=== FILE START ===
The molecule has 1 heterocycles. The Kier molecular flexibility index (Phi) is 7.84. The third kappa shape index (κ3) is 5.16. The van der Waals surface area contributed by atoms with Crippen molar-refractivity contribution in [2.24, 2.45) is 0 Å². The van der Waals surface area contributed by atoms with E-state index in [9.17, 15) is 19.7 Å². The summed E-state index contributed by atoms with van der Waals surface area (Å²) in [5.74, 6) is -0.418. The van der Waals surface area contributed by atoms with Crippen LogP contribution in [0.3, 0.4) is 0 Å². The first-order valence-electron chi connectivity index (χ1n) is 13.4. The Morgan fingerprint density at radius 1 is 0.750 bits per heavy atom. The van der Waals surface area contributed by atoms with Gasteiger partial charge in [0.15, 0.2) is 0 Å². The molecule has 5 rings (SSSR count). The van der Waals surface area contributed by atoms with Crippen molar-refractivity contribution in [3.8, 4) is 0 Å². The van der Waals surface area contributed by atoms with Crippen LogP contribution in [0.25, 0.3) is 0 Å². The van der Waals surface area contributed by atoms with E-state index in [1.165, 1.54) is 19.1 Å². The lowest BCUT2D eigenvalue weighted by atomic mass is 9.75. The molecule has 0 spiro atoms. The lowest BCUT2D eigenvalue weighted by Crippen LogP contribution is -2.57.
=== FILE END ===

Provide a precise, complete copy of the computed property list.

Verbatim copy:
The molecule has 1 heterocycles. The Kier molecular flexibility index (Phi) is 7.84. The third kappa shape index (κ3) is 5.16. The van der Waals surface area contributed by atoms with Crippen molar-refractivity contribution in [2.24, 2.45) is 0 Å². The van der Waals surface area contributed by atoms with E-state index in [9.17, 15) is 19.7 Å². The summed E-state index contributed by atoms with van der Waals surface area (Å²) in [5.74, 6) is -0.418. The van der Waals surface area contributed by atoms with Crippen LogP contribution in [0.3, 0.4) is 0 Å². The first-order valence-electron chi connectivity index (χ1n) is 13.4. The Morgan fingerprint density at radius 1 is 0.750 bits per heavy atom. The van der Waals surface area contributed by atoms with Gasteiger partial charge in [0.15, 0.2) is 0 Å². The molecule has 5 rings (SSSR count). The van der Waals surface area contributed by atoms with Crippen molar-refractivity contribution in [3.8, 4) is 0 Å². The van der Waals surface area contributed by atoms with Crippen LogP contribution in [0.25, 0.3) is 0 Å². The van der Waals surface area contributed by atoms with E-state index in [1.165, 1.54) is 19.1 Å². The lowest BCUT2D eigenvalue weighted by atomic mass is 9.75. The molecule has 0 spiro atoms. The lowest BCUT2D eigenvalue weighted by Crippen LogP contribution is -2.57.